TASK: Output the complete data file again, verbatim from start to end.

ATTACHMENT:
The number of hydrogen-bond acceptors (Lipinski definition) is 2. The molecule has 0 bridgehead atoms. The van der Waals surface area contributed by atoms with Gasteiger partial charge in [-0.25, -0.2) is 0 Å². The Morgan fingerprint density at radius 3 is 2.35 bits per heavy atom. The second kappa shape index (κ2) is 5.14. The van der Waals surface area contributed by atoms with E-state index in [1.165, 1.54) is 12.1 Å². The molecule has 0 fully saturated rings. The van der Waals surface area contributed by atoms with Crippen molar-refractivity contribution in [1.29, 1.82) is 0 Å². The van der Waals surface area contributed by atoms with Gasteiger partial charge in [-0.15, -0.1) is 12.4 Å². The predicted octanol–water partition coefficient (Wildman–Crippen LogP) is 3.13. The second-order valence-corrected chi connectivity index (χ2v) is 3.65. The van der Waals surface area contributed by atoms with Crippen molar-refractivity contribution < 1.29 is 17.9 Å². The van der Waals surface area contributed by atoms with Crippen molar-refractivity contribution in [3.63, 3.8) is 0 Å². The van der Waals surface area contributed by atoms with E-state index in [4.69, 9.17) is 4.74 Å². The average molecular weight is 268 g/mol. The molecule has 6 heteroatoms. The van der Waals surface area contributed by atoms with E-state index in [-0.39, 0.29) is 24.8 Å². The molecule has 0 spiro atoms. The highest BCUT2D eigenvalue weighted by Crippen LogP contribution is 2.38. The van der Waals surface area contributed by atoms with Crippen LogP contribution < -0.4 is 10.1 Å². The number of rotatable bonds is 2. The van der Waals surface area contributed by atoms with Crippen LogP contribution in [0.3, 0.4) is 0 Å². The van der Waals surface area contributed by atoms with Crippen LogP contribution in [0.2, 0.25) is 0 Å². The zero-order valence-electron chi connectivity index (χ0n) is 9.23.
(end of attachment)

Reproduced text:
The number of hydrogen-bond acceptors (Lipinski definition) is 2. The molecule has 0 bridgehead atoms. The van der Waals surface area contributed by atoms with Gasteiger partial charge in [-0.25, -0.2) is 0 Å². The Morgan fingerprint density at radius 3 is 2.35 bits per heavy atom. The second kappa shape index (κ2) is 5.14. The van der Waals surface area contributed by atoms with E-state index in [1.165, 1.54) is 12.1 Å². The molecule has 0 fully saturated rings. The van der Waals surface area contributed by atoms with Crippen molar-refractivity contribution in [1.29, 1.82) is 0 Å². The van der Waals surface area contributed by atoms with Gasteiger partial charge in [-0.15, -0.1) is 12.4 Å². The predicted octanol–water partition coefficient (Wildman–Crippen LogP) is 3.13. The second-order valence-corrected chi connectivity index (χ2v) is 3.65. The van der Waals surface area contributed by atoms with Crippen molar-refractivity contribution < 1.29 is 17.9 Å². The van der Waals surface area contributed by atoms with Crippen molar-refractivity contribution in [3.63, 3.8) is 0 Å². The van der Waals surface area contributed by atoms with E-state index in [4.69, 9.17) is 4.74 Å². The average molecular weight is 268 g/mol. The molecule has 6 heteroatoms. The van der Waals surface area contributed by atoms with E-state index in [-0.39, 0.29) is 24.8 Å². The molecule has 0 spiro atoms. The highest BCUT2D eigenvalue weighted by Crippen LogP contribution is 2.38. The van der Waals surface area contributed by atoms with Crippen LogP contribution < -0.4 is 10.1 Å². The number of rotatable bonds is 2. The van der Waals surface area contributed by atoms with Crippen LogP contribution in [0.3, 0.4) is 0 Å². The van der Waals surface area contributed by atoms with Crippen LogP contribution in [0.2, 0.25) is 0 Å². The zero-order valence-electron chi connectivity index (χ0n) is 9.23.